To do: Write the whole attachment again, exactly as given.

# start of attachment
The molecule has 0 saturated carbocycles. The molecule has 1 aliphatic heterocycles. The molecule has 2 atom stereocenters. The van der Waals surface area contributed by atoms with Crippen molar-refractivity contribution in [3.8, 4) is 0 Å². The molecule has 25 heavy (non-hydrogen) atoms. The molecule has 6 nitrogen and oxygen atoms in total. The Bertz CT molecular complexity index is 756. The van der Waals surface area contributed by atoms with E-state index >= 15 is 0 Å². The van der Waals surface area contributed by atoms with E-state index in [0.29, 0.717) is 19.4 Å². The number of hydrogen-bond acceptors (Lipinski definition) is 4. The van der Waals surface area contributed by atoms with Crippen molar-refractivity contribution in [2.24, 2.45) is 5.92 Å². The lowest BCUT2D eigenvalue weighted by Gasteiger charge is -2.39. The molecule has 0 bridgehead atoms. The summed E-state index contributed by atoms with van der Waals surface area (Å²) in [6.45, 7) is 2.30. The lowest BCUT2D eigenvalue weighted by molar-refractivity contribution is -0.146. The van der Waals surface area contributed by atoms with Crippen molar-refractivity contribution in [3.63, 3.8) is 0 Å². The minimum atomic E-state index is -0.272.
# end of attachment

The molecule has 0 saturated carbocycles. The molecule has 1 aliphatic heterocycles. The molecule has 2 atom stereocenters. The van der Waals surface area contributed by atoms with Crippen molar-refractivity contribution in [3.8, 4) is 0 Å². The molecule has 25 heavy (non-hydrogen) atoms. The molecule has 6 nitrogen and oxygen atoms in total. The Bertz CT molecular complexity index is 756. The van der Waals surface area contributed by atoms with E-state index >= 15 is 0 Å². The van der Waals surface area contributed by atoms with E-state index in [0.29, 0.717) is 19.4 Å². The number of hydrogen-bond acceptors (Lipinski definition) is 4. The van der Waals surface area contributed by atoms with Crippen molar-refractivity contribution in [2.24, 2.45) is 5.92 Å². The lowest BCUT2D eigenvalue weighted by Gasteiger charge is -2.39. The molecule has 0 bridgehead atoms. The summed E-state index contributed by atoms with van der Waals surface area (Å²) in [6.45, 7) is 2.30. The lowest BCUT2D eigenvalue weighted by molar-refractivity contribution is -0.146. The van der Waals surface area contributed by atoms with Crippen molar-refractivity contribution in [3.63, 3.8) is 0 Å². The minimum atomic E-state index is -0.272.